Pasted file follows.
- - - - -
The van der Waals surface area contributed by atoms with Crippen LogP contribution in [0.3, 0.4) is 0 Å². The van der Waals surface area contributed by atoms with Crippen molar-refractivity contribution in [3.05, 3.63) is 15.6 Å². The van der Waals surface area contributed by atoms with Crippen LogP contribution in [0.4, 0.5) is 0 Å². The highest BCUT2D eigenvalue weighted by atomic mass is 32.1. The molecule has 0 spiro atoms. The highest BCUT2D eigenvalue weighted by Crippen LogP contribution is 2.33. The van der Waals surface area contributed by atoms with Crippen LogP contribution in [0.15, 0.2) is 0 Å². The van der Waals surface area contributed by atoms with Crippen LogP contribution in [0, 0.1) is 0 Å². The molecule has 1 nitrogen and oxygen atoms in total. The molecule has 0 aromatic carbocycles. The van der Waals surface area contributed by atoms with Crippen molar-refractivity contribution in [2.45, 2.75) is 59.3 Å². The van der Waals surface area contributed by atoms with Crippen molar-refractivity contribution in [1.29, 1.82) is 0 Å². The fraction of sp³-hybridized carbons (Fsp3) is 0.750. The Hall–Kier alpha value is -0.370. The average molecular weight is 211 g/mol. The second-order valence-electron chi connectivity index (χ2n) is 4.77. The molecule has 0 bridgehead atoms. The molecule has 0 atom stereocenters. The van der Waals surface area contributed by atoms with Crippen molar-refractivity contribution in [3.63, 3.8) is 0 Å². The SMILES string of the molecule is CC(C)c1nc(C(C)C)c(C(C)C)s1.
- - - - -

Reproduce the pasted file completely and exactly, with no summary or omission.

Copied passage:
The van der Waals surface area contributed by atoms with Crippen LogP contribution in [0.3, 0.4) is 0 Å². The van der Waals surface area contributed by atoms with Crippen molar-refractivity contribution in [3.05, 3.63) is 15.6 Å². The van der Waals surface area contributed by atoms with Crippen LogP contribution in [0.4, 0.5) is 0 Å². The highest BCUT2D eigenvalue weighted by atomic mass is 32.1. The molecule has 0 spiro atoms. The highest BCUT2D eigenvalue weighted by Crippen LogP contribution is 2.33. The van der Waals surface area contributed by atoms with Crippen LogP contribution in [0.15, 0.2) is 0 Å². The van der Waals surface area contributed by atoms with Crippen LogP contribution in [0, 0.1) is 0 Å². The molecule has 1 nitrogen and oxygen atoms in total. The molecule has 0 aromatic carbocycles. The van der Waals surface area contributed by atoms with Crippen molar-refractivity contribution in [2.45, 2.75) is 59.3 Å². The van der Waals surface area contributed by atoms with Crippen molar-refractivity contribution in [1.29, 1.82) is 0 Å². The fraction of sp³-hybridized carbons (Fsp3) is 0.750. The Hall–Kier alpha value is -0.370. The average molecular weight is 211 g/mol. The second-order valence-electron chi connectivity index (χ2n) is 4.77. The molecule has 0 bridgehead atoms. The molecule has 0 atom stereocenters. The van der Waals surface area contributed by atoms with Crippen molar-refractivity contribution in [3.63, 3.8) is 0 Å². The SMILES string of the molecule is CC(C)c1nc(C(C)C)c(C(C)C)s1.